Solar eclipse of March 9, 2016

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Solar eclipse of March 9, 2016
SE2016Mar09T.png
Map
Type of eclipse
Nature Total
Gamma 0.2609
Magnitude 1.045
Maximum eclipse
Duration 4m 9s
Coordinates 10.1N 148.8E
Max. width of band 155 km
Times (UTC)
Greatest eclipse 1:58:19
References
Saros 130 (52 of 73)
Catalog # (SE5000) 9543

A total solar eclipse will take place on March 9, 2016. A solar eclipse occurs when the Moon passes between Earth and the Sun, thereby totally or partly obscuring the image of the Sun for a viewer on Earth. A total solar eclipse occurs when the Moon's apparent diameter is larger than the Sun, blocking all direct sunlight, turning day into darkness. Totality occurs in a narrow path across the surface of the Earth, while a partial solar eclipse will be visible over a region thousands of kilometres wide.

It will have a magnitude of 1.0450 that will be visible across an area of Pacific Ocean, beginning at Indonesia, and ending at northern Pacific Ocean.[1]

If viewed from east of the international date line, for instance from Hawaii, the eclipse will take place on March 8, (local time). Unfortunately, the Indonesian region is prone to a 60-70% likelihood of cloud cover in March; prospects are slightly better eastward, in the relevant Pacific Islands.[2]

Images[edit]

Solar eclipse animate (2016-Mar-09).GIF

Related eclipses[edit]

Solar eclipses 2015-2018[edit]

Each member in a semester series of solar eclipses repeats approximately every 177 days and 4 hours (a semester) at alternating nodes of the moon's orbit.

Solar eclipse series sets from 2015–2018
Descending node   Ascending node
120 March 20, 2015
SE2015Mar20T.png
Total
125 September 13, 2015
SE2015Sep13P.png
Partial
130 March 9, 2016
SE2016Mar09T.png
Total
135 September 1, 2016
SE2016Sep01A.png
Annular
140 February 26, 2017
SE2017Feb26A.png
Annular
145 August 21, 2017
Solar eclipse global visibility 2017Aug21T.png
Total
150 February 15, 2018
SE2018Feb15P.png
Partial
155 August 11, 2018
SE2018Aug11P.png
Partial
Partial solar eclipses on July 13, 2018, and January 6, 2019, occur on the next lunar year eclipse set.

Saros 130[edit]

It is a part of Saros cycle 130, repeating every 18 years, 11 days, containing 71 events. The series started with partial solar eclipse on August 20, 1096. It contains total eclipses from April 5, 1475 through July 18, 2232. The series ends at member 71 as a partial eclipse on October 25, 2394. The longest duration of totality was 6 minutes, 37 seconds on June 30, 1601.[3]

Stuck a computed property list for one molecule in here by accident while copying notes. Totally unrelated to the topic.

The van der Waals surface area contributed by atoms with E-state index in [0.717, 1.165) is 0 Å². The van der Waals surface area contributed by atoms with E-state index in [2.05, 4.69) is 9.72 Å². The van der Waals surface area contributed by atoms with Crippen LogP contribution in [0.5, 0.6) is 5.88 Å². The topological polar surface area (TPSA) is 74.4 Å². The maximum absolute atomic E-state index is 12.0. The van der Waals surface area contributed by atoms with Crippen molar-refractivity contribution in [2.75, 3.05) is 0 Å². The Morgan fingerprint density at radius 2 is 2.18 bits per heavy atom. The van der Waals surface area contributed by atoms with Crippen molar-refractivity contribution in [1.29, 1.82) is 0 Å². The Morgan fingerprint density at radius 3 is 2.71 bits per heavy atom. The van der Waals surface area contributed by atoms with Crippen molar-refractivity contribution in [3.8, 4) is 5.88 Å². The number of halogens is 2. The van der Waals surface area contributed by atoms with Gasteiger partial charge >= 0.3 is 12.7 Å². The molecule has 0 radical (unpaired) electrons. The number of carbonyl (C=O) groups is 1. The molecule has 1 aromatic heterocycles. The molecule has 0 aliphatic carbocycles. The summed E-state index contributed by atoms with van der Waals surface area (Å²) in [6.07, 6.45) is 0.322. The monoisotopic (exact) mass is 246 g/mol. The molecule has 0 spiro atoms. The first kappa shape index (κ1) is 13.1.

Series members 46-56 occur between 1901 and 2100:

46 47 48
SE1908Jan03T.png
January 3, 1908
SE1926Jan14T.png
January 14, 1926
SE1944Jan25T.png
January 25, 1944
49 50 51
SE1962Feb05T.png
February 5, 1962
SE1980Feb16T.png
February 16, 1980
SE1998Feb26T.png
February 26, 1998
52 53 54
SE2016Mar09T.png
March 9, 2016
SE2034Mar20T.png
March 20, 2034
SE2052Mar30T.png
March 30, 2052
55 56
SE2070Apr11T.png
April 11, 2070
SE2088Apr21T.png
April 21, 2088

Metonic series[edit]

The metonic series repeats eclipses every 19 years (6939.69 days), lasting about 5 cycles. Eclipses occur in nearly the same calendar date. In addition the octon subseries repeats 1/5 of that or every 3.8 years (1387.94 days).

This series has 21 eclipse events between May 21, 1993 and May 20, 2069.

May 20-21 March 9 December 25-26 October 13-14 August 1-2
118 120 122 124 126
SE1993May21P.png
May 21, 1993
SE1997Mar09T.png
March 9, 1997
SE2000Dec25P.png
December 25, 2000
SE2004Oct14P.png
October 14, 2004
SE2008Aug01T.png
August 1, 2008
128 130 132 134 136
SE2012May20A.png
May 20, 2012
SE2016Mar09T.png
March 9, 2016
SE2019Dec26A.png
December 26, 2019
SE2023Oct14A.png
October 14, 2023
SE2027Aug02T.png
August 2, 2027
138 140 142 144 146
SE2031May21A.png
May 21, 2031
SE2035Mar09A.png
March 9, 2035
SE2038Dec26T.png
December 26, 2038
SE2042Oct14A.png
October 14, 2042
SE2046Aug02T.png
August 2, 2046
148 150 152 154 156
SE2050May20H.png
May 20, 2050
SE2054Mar09P.png
March 9, 2054
SE2057Dec26T.png
December 26, 2057
SE2061Oct13A.png
October 13, 2061
SE2065Aug02P.png
August 2, 2065
158
SE2069May20P.png
May 20, 2069

Notes[edit]

  1. ^ Espenak, Fred. "Google Maps and Solar Eclipse Paths: 2001 - 2020". Eclipse Predictions by Fred Espenak, NASA's GSFC. NASA. Retrieved 11-04-2009.  Check date values in: |accessdate= (help)
  2. ^ http://home.cc.umanitoba.ca/~jander/tot2016/tot2016.htm
  3. ^ http://eclipse.gsfc.nasa.gov/SEsaros/SEsaros130.html

References[edit]